Aside

Polenta with Peas and Pork Sausage

If my extended family’s eating habits are an indication as to what the preferred meat was on my grandparents and great grandparents farm then it is obvious to me I come from a long line of pork eaters. It’s not as if this matters or that I need some sort of familial approval for my love of the beast because I don’t.  I claim it as my heritage after all but I’ll just say it anyway for clarity, I…love…pork.

I love pork for its possibilities, its versatility, and most importantly, it’s flavor. From snout to hocks or bacon to ham there are more uses for the pig then any other animal I know and one of my favorite uses is as a seasoning.  My definition and what I mean by seasoning is not simply tossing a couple of strips of bacon in with the green beans and  calling it a day.  No, the pork isn’t there for a cameo but instead has an important supporting role, one in which it could be nominated for an award.

Don’t get me wrong I enjoy a good pork dinner, something like Edna Lewis’s Boiled Pork (think Pot eu Feu) really floats my boat but as I try to reduce the amount of animal protein I consume I often look to the example of Italian ragus or Asian dishes where animal protein, quite literally, plays second fiddle to the grains or noodles on the platter. The pork is there to enhance and flavor the dish. Sure this is done for economy, just like adding bread or oats to meatloaf, and who doesn’t like save a few bucks or at the very least feed more mouths for the same price. Not only that but if you buy less quantity then you can afford better quality, at least this has always been my way of thinking.

When it comes to pork quality matters. If you buy pork that is enhanced with sodium triphosphate, a common practice at big box stores, it won’t caramelize very well and honestly the pork tastes bland. It is done to help the meat retain moisture but they add it because the producers have made pork to lean. If you buy pork with a little higher fat content you don’t need the moisture retainer. Not only that but when pork is raised in a more sustainable fashion it just taste better. It taste better because of what the animals eat.  It is about the animals diet after all. I am all about how my food taste and if sustainability happens to be a byproduct then, wonderful. I mean when I bite into good pork it immediately transports me to my grandparents farm, sitting outside under a shade tree eating a farm dinner on a beautiful summer’s eve and it reminds me exactly how pork is supposed to taste.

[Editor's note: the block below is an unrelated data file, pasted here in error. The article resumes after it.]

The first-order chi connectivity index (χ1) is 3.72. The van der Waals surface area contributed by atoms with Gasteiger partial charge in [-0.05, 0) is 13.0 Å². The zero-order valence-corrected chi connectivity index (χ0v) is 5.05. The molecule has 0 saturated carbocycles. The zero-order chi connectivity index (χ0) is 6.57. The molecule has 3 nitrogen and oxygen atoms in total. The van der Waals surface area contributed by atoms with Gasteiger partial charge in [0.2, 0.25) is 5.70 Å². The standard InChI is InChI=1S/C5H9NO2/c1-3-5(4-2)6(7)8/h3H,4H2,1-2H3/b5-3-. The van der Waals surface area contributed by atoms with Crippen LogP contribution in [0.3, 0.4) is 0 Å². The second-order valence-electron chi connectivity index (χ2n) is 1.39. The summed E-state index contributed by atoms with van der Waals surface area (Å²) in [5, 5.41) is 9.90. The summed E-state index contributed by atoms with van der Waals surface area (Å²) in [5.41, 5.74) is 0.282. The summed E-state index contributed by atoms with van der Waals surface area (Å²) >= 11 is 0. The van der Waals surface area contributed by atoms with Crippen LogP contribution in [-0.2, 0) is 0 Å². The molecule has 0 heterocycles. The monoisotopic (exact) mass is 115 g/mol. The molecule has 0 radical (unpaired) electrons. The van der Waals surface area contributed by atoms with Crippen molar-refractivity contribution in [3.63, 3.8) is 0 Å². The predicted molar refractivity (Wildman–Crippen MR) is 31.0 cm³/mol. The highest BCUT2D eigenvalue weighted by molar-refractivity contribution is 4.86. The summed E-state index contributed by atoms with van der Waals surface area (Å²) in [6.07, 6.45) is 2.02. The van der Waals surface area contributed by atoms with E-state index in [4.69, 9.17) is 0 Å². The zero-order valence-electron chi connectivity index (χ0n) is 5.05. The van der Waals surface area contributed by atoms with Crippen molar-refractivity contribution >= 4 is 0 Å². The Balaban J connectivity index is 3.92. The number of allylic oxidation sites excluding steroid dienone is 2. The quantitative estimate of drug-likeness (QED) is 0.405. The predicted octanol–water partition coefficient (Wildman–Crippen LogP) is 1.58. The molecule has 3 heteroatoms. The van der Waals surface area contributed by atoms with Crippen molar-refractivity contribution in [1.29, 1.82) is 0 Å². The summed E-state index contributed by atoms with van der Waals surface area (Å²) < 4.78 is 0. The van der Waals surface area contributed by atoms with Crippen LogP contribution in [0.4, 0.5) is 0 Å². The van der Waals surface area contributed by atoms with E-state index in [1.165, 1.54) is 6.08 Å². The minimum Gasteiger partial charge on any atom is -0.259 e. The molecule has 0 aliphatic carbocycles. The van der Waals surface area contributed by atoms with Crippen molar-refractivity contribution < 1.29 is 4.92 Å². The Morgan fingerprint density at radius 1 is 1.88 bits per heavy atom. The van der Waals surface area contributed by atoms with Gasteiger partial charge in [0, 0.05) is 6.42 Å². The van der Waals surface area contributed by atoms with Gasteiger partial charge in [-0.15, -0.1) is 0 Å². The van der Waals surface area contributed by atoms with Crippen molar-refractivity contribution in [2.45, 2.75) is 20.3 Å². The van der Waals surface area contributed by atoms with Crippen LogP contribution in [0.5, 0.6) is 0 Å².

Over the years I have had different fascinations with different types of cured pork. I mean the list of possibilities is big, you have bacon, ham, Tasso, Serrano, prosciutto, pancetta, guanciale all on top of any number of sausages. All used as seasonings and all just a few of the options that can confront you. The wonderful thing is there are many books that will teach you how to cure many of these products at home (Michael Ruhlman’s Charcuterie comes to mind) and many of the processes are surprisingly simple. In fact no special equipment is required other then a good sharp knife(which I don’t consider special equipment).

Polenta with Peas and Sausage (serves 6)

one recipe of Carlo Middione’s Polenta Facile

10 ounces pork tenderloin, sirloin or loin

4 to 5 ounces pancetta

2 teaspoons red wine vinegar

a scrape or two of whole nutmeg

a handful of  parsley leaves

3 cloves garlic

2 tablespoons tomato paste

1 teaspoon dried thyme

1/2 teaspoon dried rosemary

1 bay leaf

kosher salt

fresh ground pepper

1 garlic clove, minced

1/2 cup carrots, small dice

1/2 cup onion, small dice

1/2 cup white wine

2 cups pork stock or chicken stock

1 1/2 cups fresh peas or frozen

chopped chives and parsley

1. Lay your pork out onto a large cutting board. Cut the pork and pancetta into thin strips then into cubes. Spread the pork out so it is flat instead of in one big pile. It’s ok if it isn’t in one single layer you just don’t want a big pile. Place the palm of you hand, as shown in the picture, across the blade of the knife making sure to keep your fingers up and you hand flat. This will keep you from cutting your hand if the knife slips. So fingers up! What you are doing is creating a hinge of sorts because you want to keep the tip of the knife on the board and in doing so it lets you apply more cutting force. Run the knife through the pork several times and until you have minced it to a coarse mince.